## Example 2.2.9: The Continuum Hypothesis

We need to find a set whose cardinality is bigger than**N**and less that that of

**R**. The most obvious candidate would be the power set of

**N**. However, one can show that

*card(***P**(**N**)) = card(**R**)

**continuum hypothesis**. This question results in serious problems:

- In the 1940's the German mathematician Goedel showed that if one denies the existence of an uncountable set whose cardinalities is less than the cardinality of the continuum, no logical contradictions to the axioms of set theory would arise.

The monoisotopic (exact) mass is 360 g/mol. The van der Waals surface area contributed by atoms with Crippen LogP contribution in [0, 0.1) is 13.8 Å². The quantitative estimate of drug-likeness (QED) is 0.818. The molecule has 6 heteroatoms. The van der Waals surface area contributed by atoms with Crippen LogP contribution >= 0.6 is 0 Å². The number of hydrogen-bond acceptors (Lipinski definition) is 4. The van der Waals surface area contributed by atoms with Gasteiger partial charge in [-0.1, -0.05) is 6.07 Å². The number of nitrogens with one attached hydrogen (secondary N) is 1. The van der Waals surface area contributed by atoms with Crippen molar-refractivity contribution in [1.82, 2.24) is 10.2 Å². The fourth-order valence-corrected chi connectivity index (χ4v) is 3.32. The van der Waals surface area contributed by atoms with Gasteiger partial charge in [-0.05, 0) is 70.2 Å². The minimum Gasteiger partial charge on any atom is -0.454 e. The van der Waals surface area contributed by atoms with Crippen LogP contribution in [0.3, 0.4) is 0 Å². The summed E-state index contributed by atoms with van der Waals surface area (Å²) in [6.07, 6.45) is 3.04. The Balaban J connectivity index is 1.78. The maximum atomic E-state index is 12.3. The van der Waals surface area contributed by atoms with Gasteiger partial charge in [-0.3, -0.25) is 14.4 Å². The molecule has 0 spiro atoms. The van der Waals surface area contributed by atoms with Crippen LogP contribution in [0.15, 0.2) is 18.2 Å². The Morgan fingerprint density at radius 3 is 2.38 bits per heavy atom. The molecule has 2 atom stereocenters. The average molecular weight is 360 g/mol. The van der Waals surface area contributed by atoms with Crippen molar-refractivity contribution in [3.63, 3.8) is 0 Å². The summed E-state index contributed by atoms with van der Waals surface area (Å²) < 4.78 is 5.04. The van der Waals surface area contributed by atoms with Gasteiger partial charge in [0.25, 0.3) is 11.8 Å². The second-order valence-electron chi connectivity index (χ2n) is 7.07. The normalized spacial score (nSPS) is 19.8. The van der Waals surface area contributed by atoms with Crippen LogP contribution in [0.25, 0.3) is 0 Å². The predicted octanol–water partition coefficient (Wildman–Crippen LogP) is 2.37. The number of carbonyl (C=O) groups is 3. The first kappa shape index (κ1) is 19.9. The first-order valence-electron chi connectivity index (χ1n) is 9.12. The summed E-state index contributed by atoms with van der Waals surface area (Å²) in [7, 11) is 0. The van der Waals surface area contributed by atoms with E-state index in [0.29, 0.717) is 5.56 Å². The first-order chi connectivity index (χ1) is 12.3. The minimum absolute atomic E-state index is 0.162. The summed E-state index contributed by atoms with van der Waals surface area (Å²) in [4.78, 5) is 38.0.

- One the other hand, it was shown recently that the existence of an uncountable set with cardinality less than that of the continuum would also be consistent with the axioms of set theory.

Such undecidable questions do indeed exist for any reasonably complex logical
system (such as set theory), and in fact one can even prove that such
'non-provable' statements must exist. To read more about this fascinating
subject, look at the book *Goedel's Proof* or *Goedel, Escher, Bach*
as mentioned in the reference section of the glossary.

Can you find sets with cardinality strictly bigger than that of the continuum ?